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Surtseyan eruption

Surtsey was the most famous example of a Surtseyan eruption.
Surtseyan eruption: 1 water vapor cloud, 2 cypressoid ash jet, 3 crater, 4 water, 5 layers of lava and ash, 6 stratum, 7 magma conduit, 8 magma chamber, 9 dike

A Surtseyan eruption is a type of volcanic eruption that takes place in shallow seas or lakes. It is named after the island of Surtsey off the southern coast of Iceland.[1]

These eruptions are commonly phreatomagmatic eruptions, representing violent explosions caused by rising basaltic or andesitic magma coming into contact with abundant, shallow groundwater or surface water. Tuff rings, pyroclastic cones of primarily ash, are built by explosive disruption of rapidly cooled magma.

Characteristics

Although similar in nature to phreatomagmatic eruptions, there are several specific characteristics:[2]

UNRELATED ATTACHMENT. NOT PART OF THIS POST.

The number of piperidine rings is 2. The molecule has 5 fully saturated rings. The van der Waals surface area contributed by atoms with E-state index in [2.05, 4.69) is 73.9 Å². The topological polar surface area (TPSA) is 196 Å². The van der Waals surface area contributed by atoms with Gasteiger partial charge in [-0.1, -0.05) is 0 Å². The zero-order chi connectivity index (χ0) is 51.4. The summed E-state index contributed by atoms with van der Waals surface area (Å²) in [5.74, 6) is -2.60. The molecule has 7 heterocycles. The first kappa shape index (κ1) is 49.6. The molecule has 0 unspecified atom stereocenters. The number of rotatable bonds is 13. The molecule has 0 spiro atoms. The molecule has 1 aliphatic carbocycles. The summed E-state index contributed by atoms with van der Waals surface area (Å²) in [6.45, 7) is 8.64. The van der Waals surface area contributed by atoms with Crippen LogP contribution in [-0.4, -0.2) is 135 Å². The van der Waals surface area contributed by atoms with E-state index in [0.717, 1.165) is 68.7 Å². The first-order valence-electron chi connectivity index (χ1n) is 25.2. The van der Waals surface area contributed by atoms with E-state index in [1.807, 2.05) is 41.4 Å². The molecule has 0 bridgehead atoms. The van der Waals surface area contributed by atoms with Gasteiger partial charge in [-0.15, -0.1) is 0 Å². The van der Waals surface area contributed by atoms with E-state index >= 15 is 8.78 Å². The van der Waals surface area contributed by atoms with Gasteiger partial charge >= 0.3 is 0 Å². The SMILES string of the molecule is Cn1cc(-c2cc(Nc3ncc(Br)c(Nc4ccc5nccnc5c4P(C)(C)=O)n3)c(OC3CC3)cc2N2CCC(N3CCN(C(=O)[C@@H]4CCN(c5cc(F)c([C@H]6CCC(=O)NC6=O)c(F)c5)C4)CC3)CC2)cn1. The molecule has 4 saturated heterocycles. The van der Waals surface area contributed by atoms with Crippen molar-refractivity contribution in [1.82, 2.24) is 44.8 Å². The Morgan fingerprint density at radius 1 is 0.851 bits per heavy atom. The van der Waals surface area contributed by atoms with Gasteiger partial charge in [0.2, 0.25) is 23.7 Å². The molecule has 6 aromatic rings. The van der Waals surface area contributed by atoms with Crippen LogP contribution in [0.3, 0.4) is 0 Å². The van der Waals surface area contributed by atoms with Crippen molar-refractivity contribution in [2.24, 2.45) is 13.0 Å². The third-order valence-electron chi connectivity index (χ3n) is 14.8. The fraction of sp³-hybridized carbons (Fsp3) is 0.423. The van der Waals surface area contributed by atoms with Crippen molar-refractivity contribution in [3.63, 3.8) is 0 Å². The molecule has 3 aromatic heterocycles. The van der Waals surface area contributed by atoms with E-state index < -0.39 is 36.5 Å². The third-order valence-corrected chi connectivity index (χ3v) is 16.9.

• Physical nature of magma: viscous; basaltic.
  • Character of explosive activity: violent ejection of solid, warm fragments of new magma; continuous or rhythmic explosions; base surges.
  • Nature of effusive activity: short, locally pillowed, lava flows; lavas may be rare.
  • Nature of dominant ejecta: lithic, blocks and ash; often accretionary lapilli; spatter, fusiform bombs and lapilli absent.
  • Structures built around vent: tuff rings

Examples of Surtseyan eruptions

References


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